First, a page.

September 09, 2009
POOR STAGE MANAGEMENT AT IRIE JAMBOREE 2K9
• Major acts do limited performances, some dropped from line-up
By Yasmine Peru
Irie Jamboree September 6th, 2009 will surely go down in history as the show that Sean Paul took. The platinum-selling artiste took it to a new level of boring and started the trickle out of the York College venue in Queens, New York on Sunday. It is amazing how an artiste who goes on stage with all the right ingredients for success - big hit tunes, wicked backing band, healthy body dancers and two hype men - could have fared so badly. Hit song after hit song, there was still zero connect between Sean and the audience during his close to 30 minutes on stage.
Patrons were heard grumbling that the time should have been better allotted so that the more entertaining acts would have been given a chance to really represent the reggae genre. This, after Tarrus Riley got barely seven minutes on stage, and the Big Ship was shrunk to the size of a canoe, as the entire Big Ship Family of Freddy, Laden, Chino and Stephen got less than 10 minutes altogether to perform to a New York crowd that was obviously hungry for them. Also doing a hurried set during this crunch time was the Flames Crew represented by Tony Rebel and Queen Ifrica, both of whom yearned to do full sets.
It was especially frustrating to Queen Ifrica, who having done a scintillating set at Sumfest was really expected to blaze at Jamboree. At one point she even got impatient with the stage managers who constantly beckoned to her from the sidelines. Interestingly, the same ones who let Sean Paul go on and on without interruption.
"Yes bredren, mi hear you," she said as she defiantly continued to do what she was there to do - sing her songs and entertain her fans who were clamouring for her.
Mr Vegas, who was at the venue from early and who has one of the biggest songs in New York, I Am Blessed, didn't even get a chance to touch the stage, thus disappointing his fans who had paid to see him.
Despite this, however, there was still tons of irie vibes inside the venue, as Irie Jamboree, during its seven years, has made its name and so the show is truly a one-day celebration of Jamaican culture and not solely about the performances.
It was being staged for the first time at the York College campus and clearly the venue change didn't affect the turnout as thousands filled up the campus, armed with their Jamaican flags and generously patronising the vendors.
The show got off to the usual early start and by 2:30 artistes were on stage, albeit performing to a moderate sized audience. Advertised acts including the Canadian contingent of Steele, Tasha T and Humble gave New Yorkers real reggae, and so too did Bar-Bee, who was making her debut at Irie Jamboree. Female deejay Lady G, an acknowledged veteran at her craft, was delightful and earned the respect of the crowd. The duo of Daddy Lizard and Flourgon brought the old school vibes on campus, but the only problem is that they performed much too early; they should have come on during the same segment as the 'Bandilero', Pinchers, who also did a good set. Lizard even called up his son, an upcoming deejay, who looks set to walk in his father's footsteps.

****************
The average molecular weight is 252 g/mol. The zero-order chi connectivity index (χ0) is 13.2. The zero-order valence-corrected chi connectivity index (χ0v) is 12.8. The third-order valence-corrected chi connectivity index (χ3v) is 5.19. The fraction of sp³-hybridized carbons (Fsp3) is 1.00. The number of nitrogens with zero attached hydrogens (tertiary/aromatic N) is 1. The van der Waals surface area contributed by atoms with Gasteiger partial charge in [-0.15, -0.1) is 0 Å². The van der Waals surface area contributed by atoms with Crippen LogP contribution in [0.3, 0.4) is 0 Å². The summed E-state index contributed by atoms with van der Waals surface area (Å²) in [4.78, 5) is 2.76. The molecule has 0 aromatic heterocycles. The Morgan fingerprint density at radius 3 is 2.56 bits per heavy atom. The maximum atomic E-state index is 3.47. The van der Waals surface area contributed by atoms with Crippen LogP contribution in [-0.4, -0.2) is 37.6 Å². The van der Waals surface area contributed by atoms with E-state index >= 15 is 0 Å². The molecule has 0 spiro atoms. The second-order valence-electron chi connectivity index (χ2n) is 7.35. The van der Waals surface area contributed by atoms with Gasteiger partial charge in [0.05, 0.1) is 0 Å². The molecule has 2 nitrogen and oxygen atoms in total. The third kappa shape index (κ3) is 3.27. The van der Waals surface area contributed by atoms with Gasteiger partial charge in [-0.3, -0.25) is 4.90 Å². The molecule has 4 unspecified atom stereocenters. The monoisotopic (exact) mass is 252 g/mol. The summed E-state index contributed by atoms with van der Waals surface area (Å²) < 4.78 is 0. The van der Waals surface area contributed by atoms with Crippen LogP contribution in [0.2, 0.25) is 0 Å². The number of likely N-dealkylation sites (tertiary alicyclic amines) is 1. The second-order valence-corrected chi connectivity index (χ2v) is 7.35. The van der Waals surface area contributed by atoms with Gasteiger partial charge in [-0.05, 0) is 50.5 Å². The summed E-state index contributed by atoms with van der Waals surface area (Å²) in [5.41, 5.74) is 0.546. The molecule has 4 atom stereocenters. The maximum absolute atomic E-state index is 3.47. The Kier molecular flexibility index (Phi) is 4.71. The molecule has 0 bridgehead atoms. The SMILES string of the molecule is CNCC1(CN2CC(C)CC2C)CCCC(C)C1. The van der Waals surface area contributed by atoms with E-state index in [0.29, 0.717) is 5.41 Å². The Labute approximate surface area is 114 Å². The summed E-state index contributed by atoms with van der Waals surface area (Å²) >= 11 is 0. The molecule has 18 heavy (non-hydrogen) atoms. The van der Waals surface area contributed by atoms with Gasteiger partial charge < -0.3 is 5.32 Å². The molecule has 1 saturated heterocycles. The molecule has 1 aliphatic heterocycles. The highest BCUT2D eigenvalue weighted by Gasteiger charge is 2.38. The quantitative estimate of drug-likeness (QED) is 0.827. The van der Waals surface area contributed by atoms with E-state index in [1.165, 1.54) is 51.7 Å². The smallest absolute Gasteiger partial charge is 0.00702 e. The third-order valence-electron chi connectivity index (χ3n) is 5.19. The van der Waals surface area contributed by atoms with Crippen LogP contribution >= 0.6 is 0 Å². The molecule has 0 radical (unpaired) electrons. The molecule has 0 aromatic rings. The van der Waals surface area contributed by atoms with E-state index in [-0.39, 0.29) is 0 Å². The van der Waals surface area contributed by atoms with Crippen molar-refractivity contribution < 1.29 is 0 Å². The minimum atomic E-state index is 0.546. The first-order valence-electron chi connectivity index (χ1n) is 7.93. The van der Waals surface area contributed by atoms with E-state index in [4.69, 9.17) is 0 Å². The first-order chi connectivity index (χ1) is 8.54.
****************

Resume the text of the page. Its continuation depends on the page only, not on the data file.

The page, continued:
The theme for this year's Jamboree was the History of the Music and the orgnisers used representatives from every era to take patrons down memory lane. While this is a good concept which must be lauded, unfortunately the promoters went overboard and put too many artistes on the line-up, hence the unfortunate ending which saw the major acts giving truncated performances.
But those artistes who came in the middle were allowed their given time and some of the performances were truly entertaining. Bushman, an act who is rarely seen on major shows, let the conscious vibes flow and was truly appreciated. His segment was commanding and his 'forwards' were well deserved. Ken Boothe, another of the seasoned veterans, showed his mastery and so too did Mr Lincoln Sugar Minott, a singer who can always be counted on to thrills his audience. The "Jamaican in New York", Shinehead, went through his familiar paces and his home crowd loved him.
Also giving a great solo performance was Gramps Morgan, who had an album release party the previous night.
Etana, who was making her second appearance at Irie Jamboree, did an attention-getting acoustic set which brought a mellow vibe in the venue. Roots and Wrong Address were among her offerings which were well received. TOK came right after and changed the mood drastically, so much so that the audience couldn't quite digest it; but Assassin proved a winner. His was an intelligent set with thought-provoking lyrics, similar to the performance he gave at A St Mary Mi Come From in August, and like he did then, he called on the Flossing King, Flippa Mafia for a cameo. New York loved Flippa, and he didn't even have to use his champagne-popping, money-throwing gimmicks to earn forwards
Grace Hamilton was at her raunchy best and proved a real treat. The deejay known as Spice did her breakout single No Fight Ova Man and to prove this point she did the follow-up single in which she boldly calls the names of all the artistes who are demanding her body - Beenie, Bounty, Mavado, Kartel and even the Cool Ruler, Gregory Isaacs. It was all fun, especially since the Doctor himself was in the house and the cameras kept throwing to him enjoying her performance and calling her back on stage as she teased with the opening line of Romping Shop and declared that she was leaving.
During the breaks, the organisers used the opportunity to hand out awards to artistes who have contributed to the overall development of the music.
Source: Jamaica Observer